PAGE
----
Seriously, the folks at Parsons really walk the line between brilliance and insanity. I personally can attest to the joys of OpenFrameworks (a Parsons-related product) among other things, and I just found this project, “Computer Skills” by Charles Broskoski, that just, well, blows me away. I like code. I like books about code, hence, I like O’Reilly. But this guy took it way further: he read 365 O’Reilly Books in 400 days. Check it out.
Now that it’s out, I’d be really curious to know what people think of the Cookbook, now that it’s at Amazon and on Safari. You’re certainly not under obligation to say nice things, mostly I’m interested in peoples thoughts. I know it’s not a super-advanced whitepaper or groundbreaking research by any means, but I’m wondering if that’s what people were wanting, rather than something aimed at intermediate Flex developers. If you’ve got an opinion, let me hear it. Thanks,
The answer is….aside from having a pretty amazing dev team of course, yep, Erlang. It’s basically a Comet HTTP server, with a C++ app handling the log of chat messages, and an Erlang based server to handle the polling and HTTP requests:
For Facebook Chat, we rolled our own subsystem for logging chat messages (in C++) as well as an epoll-driven web server (in Erlang) that holds online users’ conversations in-memory and serves the long-polled HTTP requests. Both subsystems are clustered and partitioned for reliability and efficient failover. Why Erlang? In short, because the problem domain fits Erlang like a glove. Erlang is a functional concurrency-oriented language with extremely low-weight user-space “processes”, share-nothing message-passing semantics, built-in distribution, and a “crash and recover” philosophy proven by two decades of deployment on large soft-realtime production systems.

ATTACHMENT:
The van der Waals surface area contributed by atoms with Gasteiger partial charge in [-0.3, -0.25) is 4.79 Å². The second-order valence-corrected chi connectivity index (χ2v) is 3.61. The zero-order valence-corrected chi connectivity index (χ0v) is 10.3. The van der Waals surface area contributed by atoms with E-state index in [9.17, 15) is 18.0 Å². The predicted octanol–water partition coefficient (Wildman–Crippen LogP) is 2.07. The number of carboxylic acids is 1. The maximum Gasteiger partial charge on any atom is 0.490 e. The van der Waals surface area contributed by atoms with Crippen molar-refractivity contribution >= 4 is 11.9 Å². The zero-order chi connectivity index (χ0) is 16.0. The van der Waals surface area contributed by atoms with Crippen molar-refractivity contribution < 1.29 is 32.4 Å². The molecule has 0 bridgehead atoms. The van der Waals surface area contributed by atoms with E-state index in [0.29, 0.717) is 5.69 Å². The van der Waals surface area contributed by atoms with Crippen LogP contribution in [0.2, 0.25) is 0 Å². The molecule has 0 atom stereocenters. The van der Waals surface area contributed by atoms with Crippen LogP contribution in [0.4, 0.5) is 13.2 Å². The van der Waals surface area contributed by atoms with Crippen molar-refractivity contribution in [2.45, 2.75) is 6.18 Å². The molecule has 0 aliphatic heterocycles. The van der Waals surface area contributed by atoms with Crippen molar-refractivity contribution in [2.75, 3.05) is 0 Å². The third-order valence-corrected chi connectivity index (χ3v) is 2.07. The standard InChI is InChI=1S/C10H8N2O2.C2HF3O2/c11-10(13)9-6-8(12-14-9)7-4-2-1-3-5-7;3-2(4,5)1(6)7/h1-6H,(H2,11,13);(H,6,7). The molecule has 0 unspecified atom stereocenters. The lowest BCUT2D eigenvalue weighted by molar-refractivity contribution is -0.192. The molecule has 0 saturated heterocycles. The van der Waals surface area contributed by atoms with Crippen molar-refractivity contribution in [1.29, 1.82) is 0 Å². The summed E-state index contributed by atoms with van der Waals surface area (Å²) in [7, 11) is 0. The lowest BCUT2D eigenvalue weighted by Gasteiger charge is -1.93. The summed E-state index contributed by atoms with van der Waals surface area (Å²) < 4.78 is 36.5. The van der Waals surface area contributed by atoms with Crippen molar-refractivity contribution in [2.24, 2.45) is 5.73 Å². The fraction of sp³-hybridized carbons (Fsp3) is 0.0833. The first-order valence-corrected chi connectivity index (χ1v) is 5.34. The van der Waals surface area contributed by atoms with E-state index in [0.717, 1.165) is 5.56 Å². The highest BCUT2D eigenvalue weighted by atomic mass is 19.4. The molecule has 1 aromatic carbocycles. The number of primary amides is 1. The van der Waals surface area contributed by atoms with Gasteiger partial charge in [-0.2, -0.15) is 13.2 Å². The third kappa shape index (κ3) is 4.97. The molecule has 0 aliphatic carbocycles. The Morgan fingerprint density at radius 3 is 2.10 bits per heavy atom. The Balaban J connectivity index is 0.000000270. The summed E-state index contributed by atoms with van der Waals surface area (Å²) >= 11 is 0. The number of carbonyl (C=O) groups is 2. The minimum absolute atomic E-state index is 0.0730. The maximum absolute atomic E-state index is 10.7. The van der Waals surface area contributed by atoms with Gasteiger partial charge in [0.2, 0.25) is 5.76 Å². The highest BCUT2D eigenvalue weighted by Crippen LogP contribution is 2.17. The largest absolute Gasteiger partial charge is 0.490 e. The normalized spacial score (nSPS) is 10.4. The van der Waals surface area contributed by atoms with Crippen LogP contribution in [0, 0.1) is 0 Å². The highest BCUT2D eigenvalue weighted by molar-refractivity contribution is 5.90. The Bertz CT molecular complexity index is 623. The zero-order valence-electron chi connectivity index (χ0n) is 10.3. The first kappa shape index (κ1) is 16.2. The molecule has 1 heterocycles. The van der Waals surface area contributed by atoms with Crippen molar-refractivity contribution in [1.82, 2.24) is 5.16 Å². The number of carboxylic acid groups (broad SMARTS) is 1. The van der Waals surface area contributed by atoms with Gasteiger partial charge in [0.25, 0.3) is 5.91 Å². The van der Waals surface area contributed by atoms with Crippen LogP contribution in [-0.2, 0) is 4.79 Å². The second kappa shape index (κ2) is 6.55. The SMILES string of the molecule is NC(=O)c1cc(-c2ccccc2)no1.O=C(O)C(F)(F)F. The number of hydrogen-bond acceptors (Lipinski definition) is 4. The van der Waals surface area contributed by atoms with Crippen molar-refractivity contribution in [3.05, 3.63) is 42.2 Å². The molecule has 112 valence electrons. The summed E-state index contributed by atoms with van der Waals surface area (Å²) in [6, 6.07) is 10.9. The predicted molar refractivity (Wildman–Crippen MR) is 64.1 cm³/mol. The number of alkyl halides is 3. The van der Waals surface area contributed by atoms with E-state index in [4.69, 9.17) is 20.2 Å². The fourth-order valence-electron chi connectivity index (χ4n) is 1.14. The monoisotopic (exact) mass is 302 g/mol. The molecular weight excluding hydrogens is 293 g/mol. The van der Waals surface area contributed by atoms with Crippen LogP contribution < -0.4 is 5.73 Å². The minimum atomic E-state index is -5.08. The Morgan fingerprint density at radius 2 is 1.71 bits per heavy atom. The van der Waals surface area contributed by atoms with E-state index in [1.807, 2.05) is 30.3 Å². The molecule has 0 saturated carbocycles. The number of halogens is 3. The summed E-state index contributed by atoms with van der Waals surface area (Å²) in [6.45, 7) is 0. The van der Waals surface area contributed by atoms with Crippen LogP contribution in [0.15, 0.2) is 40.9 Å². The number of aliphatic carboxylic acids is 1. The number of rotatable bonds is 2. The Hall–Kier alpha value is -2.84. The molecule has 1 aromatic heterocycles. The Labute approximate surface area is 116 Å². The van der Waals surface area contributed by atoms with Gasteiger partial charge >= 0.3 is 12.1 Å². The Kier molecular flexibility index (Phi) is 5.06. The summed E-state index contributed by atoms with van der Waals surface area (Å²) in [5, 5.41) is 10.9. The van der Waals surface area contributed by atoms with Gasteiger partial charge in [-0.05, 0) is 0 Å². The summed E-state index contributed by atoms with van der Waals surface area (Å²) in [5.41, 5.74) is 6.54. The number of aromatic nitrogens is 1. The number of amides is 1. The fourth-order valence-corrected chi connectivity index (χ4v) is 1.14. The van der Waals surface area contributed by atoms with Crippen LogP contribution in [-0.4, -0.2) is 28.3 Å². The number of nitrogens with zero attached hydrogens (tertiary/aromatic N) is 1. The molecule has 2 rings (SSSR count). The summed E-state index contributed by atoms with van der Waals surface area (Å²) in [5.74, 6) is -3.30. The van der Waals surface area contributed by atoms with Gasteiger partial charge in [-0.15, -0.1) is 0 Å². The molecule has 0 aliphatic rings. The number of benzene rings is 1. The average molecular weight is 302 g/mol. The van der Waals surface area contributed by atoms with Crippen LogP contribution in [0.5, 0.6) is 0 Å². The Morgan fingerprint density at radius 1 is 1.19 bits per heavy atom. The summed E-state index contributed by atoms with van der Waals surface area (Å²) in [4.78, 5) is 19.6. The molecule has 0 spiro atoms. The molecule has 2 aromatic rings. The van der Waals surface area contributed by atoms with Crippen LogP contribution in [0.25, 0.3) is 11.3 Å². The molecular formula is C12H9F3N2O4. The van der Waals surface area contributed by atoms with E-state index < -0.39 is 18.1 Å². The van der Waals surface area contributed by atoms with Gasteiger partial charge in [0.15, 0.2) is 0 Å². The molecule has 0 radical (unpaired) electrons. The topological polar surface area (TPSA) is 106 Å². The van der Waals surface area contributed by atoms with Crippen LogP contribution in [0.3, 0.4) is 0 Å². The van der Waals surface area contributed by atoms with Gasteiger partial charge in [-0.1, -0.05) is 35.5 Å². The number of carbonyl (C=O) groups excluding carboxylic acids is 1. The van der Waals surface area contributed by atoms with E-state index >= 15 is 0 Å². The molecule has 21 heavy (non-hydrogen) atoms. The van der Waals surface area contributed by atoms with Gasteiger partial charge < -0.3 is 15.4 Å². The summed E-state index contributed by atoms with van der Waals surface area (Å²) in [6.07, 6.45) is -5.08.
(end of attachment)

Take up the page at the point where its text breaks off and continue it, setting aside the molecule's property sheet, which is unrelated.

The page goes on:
The other really interesting thing that this mentions here is Thrift, which is the Facebook platform for enabled simple RPC communications between different apps. It’s available open source here, and if anyone has used it definitely let me know how it worked out for you.
Am I first? Am I first? Am I first? No? You mean all the other thousands of Adobe bloggers beat me to it? Aw. Drat. Anyways: link. Click on my ads and buy stuff. Just kidding. I write this blog out the sheer love of blogging and no other discernible platform on which to express myself. :)
If you don’t read Steve Yegge’s blog, you totally should. Because this post, which is the transcript of a talk he gave at Stanford, is awesome. Almost all of his posts are awesome, the only ones I exclude from the ‘awesome’ category are those which are merely ‘pretty damn good’. This quote in particular has given me pause:
In Java 1.0, when you pulled a String out of a Hashtable you had to cast it as a String, which was really stupid because you said
String foo = (String) hash.get(…)
You know, it’s like… if you had to pick a syntax [for casting], you should at least pick one that specifies what you think it’s supposed to be, not what it’s becoming – obviously becoming – on the left side, right?
But, but, but…isn’t that what all languages are supposed to do? Well? Think about it. Is it?